He applied the "Page 99 Test" to the new novel and reported the following:
Does the test work? For KOP, I'd have to say no.Visit Warren Hammond's website to learn more about KOP; read an excerpt from the novel.
If I really try to boil down what is already a hardboiled story to its bare essence, KOP is two things: a character and a place. Page 99 does happen to capture an event that goes a long way toward defining the main character and many of his future decisions, but the place is absent on that particular page, although it's prominently featured on the previous page. Can I blame the publisher for not lining up the page breaks just right?
The character is Juno, a dirty cop with a violent past. He's a man who has done a lot of bad in his life, sometimes for good reasons, sometimes not. Despite his past sins, during the course of a murder investigation, an opportunity for redemption presents itself as he uncovers a plot that threatens his people's very way of life.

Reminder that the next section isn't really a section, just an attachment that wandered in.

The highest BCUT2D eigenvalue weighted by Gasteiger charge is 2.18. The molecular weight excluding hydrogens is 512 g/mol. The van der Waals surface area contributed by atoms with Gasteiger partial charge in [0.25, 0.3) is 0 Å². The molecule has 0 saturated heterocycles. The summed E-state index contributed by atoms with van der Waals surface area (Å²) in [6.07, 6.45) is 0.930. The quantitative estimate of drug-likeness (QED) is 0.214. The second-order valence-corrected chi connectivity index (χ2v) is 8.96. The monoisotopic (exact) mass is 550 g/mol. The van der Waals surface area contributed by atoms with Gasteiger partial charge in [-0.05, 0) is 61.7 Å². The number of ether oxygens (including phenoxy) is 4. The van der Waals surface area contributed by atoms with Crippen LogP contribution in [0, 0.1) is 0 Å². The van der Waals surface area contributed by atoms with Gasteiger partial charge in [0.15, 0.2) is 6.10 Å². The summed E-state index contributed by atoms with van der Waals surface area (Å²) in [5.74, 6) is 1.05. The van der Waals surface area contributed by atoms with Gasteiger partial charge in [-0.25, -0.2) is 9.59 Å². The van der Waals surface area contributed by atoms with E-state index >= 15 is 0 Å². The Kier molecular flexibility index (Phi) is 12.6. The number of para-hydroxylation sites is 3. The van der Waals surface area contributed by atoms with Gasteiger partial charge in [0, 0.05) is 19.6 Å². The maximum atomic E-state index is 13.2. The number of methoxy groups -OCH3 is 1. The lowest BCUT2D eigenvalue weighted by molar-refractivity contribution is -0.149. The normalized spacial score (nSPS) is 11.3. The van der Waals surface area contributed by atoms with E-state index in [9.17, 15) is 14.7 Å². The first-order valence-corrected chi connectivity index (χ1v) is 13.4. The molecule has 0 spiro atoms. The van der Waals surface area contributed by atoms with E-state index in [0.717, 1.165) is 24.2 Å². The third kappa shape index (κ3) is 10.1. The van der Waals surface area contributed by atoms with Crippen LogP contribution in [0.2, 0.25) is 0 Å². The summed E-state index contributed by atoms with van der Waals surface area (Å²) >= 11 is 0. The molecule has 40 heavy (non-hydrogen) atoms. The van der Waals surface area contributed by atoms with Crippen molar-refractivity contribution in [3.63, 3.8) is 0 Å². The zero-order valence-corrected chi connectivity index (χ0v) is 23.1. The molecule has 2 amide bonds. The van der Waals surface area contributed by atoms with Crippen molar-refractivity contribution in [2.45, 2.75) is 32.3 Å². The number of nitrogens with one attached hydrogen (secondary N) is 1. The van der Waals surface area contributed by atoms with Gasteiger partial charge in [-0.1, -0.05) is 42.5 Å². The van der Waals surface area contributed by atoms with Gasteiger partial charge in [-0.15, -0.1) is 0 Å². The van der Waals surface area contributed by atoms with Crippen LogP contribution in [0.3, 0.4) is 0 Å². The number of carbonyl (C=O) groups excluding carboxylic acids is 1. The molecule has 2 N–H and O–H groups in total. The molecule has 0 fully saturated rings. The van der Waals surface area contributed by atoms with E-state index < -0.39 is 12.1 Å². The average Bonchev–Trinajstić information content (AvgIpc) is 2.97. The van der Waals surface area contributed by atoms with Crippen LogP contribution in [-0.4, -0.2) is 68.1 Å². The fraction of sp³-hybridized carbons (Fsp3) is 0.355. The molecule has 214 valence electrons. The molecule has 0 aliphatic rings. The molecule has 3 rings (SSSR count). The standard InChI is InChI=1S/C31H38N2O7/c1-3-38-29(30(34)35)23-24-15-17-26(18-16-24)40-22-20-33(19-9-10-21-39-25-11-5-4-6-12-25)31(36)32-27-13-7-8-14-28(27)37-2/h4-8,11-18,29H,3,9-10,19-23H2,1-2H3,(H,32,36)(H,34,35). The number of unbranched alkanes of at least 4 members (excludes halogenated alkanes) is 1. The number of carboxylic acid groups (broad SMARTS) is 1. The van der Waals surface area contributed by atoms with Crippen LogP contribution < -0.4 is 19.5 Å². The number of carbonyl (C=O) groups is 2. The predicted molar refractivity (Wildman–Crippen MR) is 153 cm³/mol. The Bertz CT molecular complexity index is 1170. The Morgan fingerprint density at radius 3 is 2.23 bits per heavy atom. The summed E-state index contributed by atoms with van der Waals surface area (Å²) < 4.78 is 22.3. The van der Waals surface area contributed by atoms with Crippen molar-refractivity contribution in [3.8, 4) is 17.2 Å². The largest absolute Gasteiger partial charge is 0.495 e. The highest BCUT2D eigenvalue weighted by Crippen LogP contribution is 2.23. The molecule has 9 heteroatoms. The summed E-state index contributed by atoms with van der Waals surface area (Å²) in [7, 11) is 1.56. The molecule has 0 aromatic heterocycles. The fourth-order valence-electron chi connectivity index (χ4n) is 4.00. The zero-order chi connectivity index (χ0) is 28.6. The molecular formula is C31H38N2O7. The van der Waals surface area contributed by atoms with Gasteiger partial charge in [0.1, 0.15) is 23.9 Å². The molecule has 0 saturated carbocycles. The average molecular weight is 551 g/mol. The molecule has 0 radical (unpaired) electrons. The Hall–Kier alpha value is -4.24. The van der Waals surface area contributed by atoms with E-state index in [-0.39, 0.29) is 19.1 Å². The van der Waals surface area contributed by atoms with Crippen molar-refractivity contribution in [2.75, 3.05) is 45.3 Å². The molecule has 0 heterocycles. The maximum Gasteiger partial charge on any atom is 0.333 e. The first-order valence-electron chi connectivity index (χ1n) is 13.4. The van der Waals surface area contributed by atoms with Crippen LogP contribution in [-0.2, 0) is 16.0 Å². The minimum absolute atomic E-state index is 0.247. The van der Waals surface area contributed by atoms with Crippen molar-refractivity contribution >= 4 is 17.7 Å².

And the place is Lagarto, a jungle planet in our distant future. Lagarto is a world damned by economic isolation, poverty and rampant crime. It's a place that's so corrupted that even good deeds require a little bone breaking.
So you see, without the world, Juno is just a brute. And without Juno, the world doesn't have its savior. Can't have one without the other.